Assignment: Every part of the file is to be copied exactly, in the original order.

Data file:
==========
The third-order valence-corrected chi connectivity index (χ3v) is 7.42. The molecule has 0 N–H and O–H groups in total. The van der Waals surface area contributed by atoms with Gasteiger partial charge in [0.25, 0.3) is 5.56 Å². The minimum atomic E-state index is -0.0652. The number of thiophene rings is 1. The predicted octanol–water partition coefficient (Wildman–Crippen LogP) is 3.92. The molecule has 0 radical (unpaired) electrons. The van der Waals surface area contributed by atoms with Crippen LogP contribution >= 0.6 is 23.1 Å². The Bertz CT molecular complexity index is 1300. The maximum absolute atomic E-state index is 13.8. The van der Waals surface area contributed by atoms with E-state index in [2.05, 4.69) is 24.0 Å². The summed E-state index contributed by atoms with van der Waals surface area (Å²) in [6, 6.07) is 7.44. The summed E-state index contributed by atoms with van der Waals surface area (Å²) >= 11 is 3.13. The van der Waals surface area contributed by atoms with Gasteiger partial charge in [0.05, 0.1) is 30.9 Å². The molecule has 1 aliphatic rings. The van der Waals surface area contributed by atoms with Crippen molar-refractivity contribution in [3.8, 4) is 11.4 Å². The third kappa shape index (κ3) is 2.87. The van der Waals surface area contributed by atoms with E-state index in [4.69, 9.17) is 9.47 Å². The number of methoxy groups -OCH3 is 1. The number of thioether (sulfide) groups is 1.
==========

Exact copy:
The third-order valence-corrected chi connectivity index (χ3v) is 7.42. The molecule has 0 N–H and O–H groups in total. The van der Waals surface area contributed by atoms with Gasteiger partial charge in [0.25, 0.3) is 5.56 Å². The minimum atomic E-state index is -0.0652. The number of thiophene rings is 1. The predicted octanol–water partition coefficient (Wildman–Crippen LogP) is 3.92. The molecule has 0 radical (unpaired) electrons. The van der Waals surface area contributed by atoms with Crippen LogP contribution >= 0.6 is 23.1 Å². The Bertz CT molecular complexity index is 1300. The maximum absolute atomic E-state index is 13.8. The van der Waals surface area contributed by atoms with E-state index in [2.05, 4.69) is 24.0 Å². The summed E-state index contributed by atoms with van der Waals surface area (Å²) in [6, 6.07) is 7.44. The summed E-state index contributed by atoms with van der Waals surface area (Å²) >= 11 is 3.13. The van der Waals surface area contributed by atoms with Gasteiger partial charge in [0.05, 0.1) is 30.9 Å². The molecule has 1 aliphatic rings. The van der Waals surface area contributed by atoms with Crippen molar-refractivity contribution in [3.8, 4) is 11.4 Å². The third kappa shape index (κ3) is 2.87. The van der Waals surface area contributed by atoms with E-state index in [4.69, 9.17) is 9.47 Å². The number of methoxy groups -OCH3 is 1. The number of thioether (sulfide) groups is 1.